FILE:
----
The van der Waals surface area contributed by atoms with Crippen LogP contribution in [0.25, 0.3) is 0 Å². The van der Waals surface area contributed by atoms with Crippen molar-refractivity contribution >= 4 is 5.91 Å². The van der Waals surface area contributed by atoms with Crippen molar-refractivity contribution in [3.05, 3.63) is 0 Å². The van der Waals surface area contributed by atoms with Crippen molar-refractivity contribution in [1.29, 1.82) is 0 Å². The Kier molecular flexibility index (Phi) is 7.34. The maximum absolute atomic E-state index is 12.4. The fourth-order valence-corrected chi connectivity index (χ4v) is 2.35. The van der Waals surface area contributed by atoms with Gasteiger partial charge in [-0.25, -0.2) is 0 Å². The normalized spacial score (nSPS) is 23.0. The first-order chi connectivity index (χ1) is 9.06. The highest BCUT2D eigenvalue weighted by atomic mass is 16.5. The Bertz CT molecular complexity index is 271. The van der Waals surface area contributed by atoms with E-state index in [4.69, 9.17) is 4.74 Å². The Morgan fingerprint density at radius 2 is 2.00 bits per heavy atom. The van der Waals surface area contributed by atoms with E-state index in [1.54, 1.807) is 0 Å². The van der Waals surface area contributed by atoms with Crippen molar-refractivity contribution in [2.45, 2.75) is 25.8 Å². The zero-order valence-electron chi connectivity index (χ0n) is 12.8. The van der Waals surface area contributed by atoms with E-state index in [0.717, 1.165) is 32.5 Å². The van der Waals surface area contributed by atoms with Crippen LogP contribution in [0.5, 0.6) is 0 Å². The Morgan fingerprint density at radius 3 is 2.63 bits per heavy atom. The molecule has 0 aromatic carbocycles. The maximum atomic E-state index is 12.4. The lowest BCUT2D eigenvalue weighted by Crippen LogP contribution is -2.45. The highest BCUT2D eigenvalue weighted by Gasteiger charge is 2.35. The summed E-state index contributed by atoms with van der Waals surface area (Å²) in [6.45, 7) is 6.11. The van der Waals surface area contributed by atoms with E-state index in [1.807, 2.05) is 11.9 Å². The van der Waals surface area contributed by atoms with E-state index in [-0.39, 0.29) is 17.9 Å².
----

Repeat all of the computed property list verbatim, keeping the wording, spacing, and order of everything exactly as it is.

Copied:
The van der Waals surface area contributed by atoms with Crippen LogP contribution in [0.25, 0.3) is 0 Å². The van der Waals surface area contributed by atoms with Crippen molar-refractivity contribution >= 4 is 5.91 Å². The van der Waals surface area contributed by atoms with Crippen molar-refractivity contribution in [3.05, 3.63) is 0 Å². The van der Waals surface area contributed by atoms with Crippen molar-refractivity contribution in [1.29, 1.82) is 0 Å². The Kier molecular flexibility index (Phi) is 7.34. The maximum absolute atomic E-state index is 12.4. The fourth-order valence-corrected chi connectivity index (χ4v) is 2.35. The van der Waals surface area contributed by atoms with Gasteiger partial charge in [-0.25, -0.2) is 0 Å². The normalized spacial score (nSPS) is 23.0. The first-order chi connectivity index (χ1) is 9.06. The highest BCUT2D eigenvalue weighted by atomic mass is 16.5. The Bertz CT molecular complexity index is 271. The van der Waals surface area contributed by atoms with E-state index in [4.69, 9.17) is 4.74 Å². The Morgan fingerprint density at radius 2 is 2.00 bits per heavy atom. The van der Waals surface area contributed by atoms with E-state index in [1.54, 1.807) is 0 Å². The van der Waals surface area contributed by atoms with Crippen molar-refractivity contribution in [2.45, 2.75) is 25.8 Å². The zero-order valence-electron chi connectivity index (χ0n) is 12.8. The van der Waals surface area contributed by atoms with E-state index in [0.717, 1.165) is 32.5 Å². The van der Waals surface area contributed by atoms with Crippen LogP contribution in [0.5, 0.6) is 0 Å². The Morgan fingerprint density at radius 3 is 2.63 bits per heavy atom. The molecule has 0 aromatic carbocycles. The maximum atomic E-state index is 12.4. The lowest BCUT2D eigenvalue weighted by Crippen LogP contribution is -2.45. The highest BCUT2D eigenvalue weighted by Gasteiger charge is 2.35. The summed E-state index contributed by atoms with van der Waals surface area (Å²) in [6.45, 7) is 6.11. The van der Waals surface area contributed by atoms with E-state index in [1.807, 2.05) is 11.9 Å². The van der Waals surface area contributed by atoms with E-state index in [-0.39, 0.29) is 17.9 Å².